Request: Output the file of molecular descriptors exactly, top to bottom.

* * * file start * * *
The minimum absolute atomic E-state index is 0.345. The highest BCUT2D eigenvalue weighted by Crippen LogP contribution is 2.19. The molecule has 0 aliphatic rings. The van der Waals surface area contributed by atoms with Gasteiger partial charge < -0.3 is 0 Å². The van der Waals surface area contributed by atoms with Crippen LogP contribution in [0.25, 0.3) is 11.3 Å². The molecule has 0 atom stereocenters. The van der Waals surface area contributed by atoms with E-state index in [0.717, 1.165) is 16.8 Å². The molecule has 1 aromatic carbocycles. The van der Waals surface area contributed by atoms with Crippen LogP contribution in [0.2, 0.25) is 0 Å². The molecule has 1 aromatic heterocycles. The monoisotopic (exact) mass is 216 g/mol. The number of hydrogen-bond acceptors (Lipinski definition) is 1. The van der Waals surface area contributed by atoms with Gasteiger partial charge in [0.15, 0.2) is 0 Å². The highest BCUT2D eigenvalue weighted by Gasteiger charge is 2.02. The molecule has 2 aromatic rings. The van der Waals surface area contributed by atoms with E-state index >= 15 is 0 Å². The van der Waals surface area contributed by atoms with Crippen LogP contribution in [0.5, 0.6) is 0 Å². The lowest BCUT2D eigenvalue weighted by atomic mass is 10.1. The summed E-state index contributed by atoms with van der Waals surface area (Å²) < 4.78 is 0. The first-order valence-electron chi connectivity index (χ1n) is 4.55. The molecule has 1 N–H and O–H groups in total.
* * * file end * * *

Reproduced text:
The minimum absolute atomic E-state index is 0.345. The highest BCUT2D eigenvalue weighted by Crippen LogP contribution is 2.19. The molecule has 0 aliphatic rings. The van der Waals surface area contributed by atoms with Gasteiger partial charge < -0.3 is 0 Å². The van der Waals surface area contributed by atoms with Crippen LogP contribution in [0.25, 0.3) is 11.3 Å². The molecule has 0 atom stereocenters. The van der Waals surface area contributed by atoms with E-state index in [0.717, 1.165) is 16.8 Å². The molecule has 1 aromatic carbocycles. The van der Waals surface area contributed by atoms with Crippen LogP contribution in [0.2, 0.25) is 0 Å². The molecule has 1 aromatic heterocycles. The monoisotopic (exact) mass is 216 g/mol. The number of hydrogen-bond acceptors (Lipinski definition) is 1. The van der Waals surface area contributed by atoms with Gasteiger partial charge in [0.15, 0.2) is 0 Å². The highest BCUT2D eigenvalue weighted by Gasteiger charge is 2.02. The molecule has 2 aromatic rings. The van der Waals surface area contributed by atoms with E-state index >= 15 is 0 Å². The van der Waals surface area contributed by atoms with Crippen LogP contribution in [0.5, 0.6) is 0 Å². The lowest BCUT2D eigenvalue weighted by atomic mass is 10.1. The summed E-state index contributed by atoms with van der Waals surface area (Å²) < 4.78 is 0. The first-order valence-electron chi connectivity index (χ1n) is 4.55. The molecule has 1 N–H and O–H groups in total.